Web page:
Preparing and Managing
Ensuring that your family successfully weathers a deployment begins when your service member is notified of an upcoming deployment. Couples can work together to decide how legal, financial, and emotional well-being can be sustained during the deployment to lead to a successful reunion at the end of the deployment. If you are a single parent or a service member who may have responsibilities of an aging parent, this is the time to identify a caregiver or trusted friend who is aware of the plans you have put in place.
It is important for the service member and family members to attend pre-deployment briefs offered by the service member's installation or unit. Pre-deployment briefs provide an overview of what to expect during the deployment, who to contact in case of an emergency, local resources for the family, checklists of how to prepare, and a network of people who will also have a loved one serving away from home. Pre-deployment briefs can be overwhelming with the vast amount of information provided; however, even seasoned spouses appreciate learning about the resources in their community and meeting other families who will share this journey.
An essential element of pre-deployment preparation is to take time to organize important military and family documents and provide these documents to your spouse, parent, or trusted friend who will handle your affairs while you are away. Thoughtful preparation will help your family at home handle unexpected challenges that may arise.
Encourage family members to create an emergency contact list and keep a copy of the list in their wallet and in a safe place in their home, such as the top of their refrigerator. The contact list should include both local contacts in your immediate area, maybe a neighbor or friend, as well as parents or other relatives who may live out of town. An emergency contact is a person who can assist your spouse or children in case of an emergency. He or she should be someone who knows your family and has agreed to provide assistance. Your emergency contact list should also contain contact information of key personnel who can provide referrals to resources to assist with your specific emergency. Key personnel include your family support contact (i.e. Family Readiness Officer, Ombudsman, Family Readiness Group leader, Key Volunteer, etc.)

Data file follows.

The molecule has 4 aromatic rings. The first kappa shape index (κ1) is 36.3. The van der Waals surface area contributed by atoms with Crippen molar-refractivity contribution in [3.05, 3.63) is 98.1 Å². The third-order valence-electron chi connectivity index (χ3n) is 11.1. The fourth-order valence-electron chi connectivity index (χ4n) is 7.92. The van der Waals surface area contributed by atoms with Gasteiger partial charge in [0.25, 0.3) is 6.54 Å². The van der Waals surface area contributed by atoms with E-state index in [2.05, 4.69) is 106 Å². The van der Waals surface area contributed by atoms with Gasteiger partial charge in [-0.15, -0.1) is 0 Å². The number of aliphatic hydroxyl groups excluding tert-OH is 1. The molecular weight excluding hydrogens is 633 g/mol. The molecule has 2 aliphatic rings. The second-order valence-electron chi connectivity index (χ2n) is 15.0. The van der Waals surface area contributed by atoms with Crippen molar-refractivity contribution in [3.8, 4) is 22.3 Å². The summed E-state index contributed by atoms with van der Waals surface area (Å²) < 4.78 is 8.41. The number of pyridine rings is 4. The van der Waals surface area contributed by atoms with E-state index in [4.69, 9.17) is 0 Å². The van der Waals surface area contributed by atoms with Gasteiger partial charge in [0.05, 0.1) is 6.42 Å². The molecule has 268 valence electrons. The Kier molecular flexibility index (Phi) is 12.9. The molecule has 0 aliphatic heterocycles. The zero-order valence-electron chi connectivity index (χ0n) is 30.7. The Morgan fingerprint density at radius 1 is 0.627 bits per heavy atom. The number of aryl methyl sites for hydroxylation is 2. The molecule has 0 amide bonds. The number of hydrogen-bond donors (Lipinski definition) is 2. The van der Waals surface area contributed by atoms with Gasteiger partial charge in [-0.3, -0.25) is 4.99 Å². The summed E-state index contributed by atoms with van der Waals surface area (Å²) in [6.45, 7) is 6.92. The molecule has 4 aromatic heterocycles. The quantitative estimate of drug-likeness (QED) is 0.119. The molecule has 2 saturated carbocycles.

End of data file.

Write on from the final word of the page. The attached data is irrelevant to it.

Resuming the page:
For a comprehensive resource, check out the Department of Defense Pre-deployment Guide.
For step-by-step support, check out Plan My Deployment, a new online planning tool with checklists and helpful hints to assist with deployment or mobilization support.
Until military families are relieved of the weight of war, we hope you will continue to contribute to their wellbeing.
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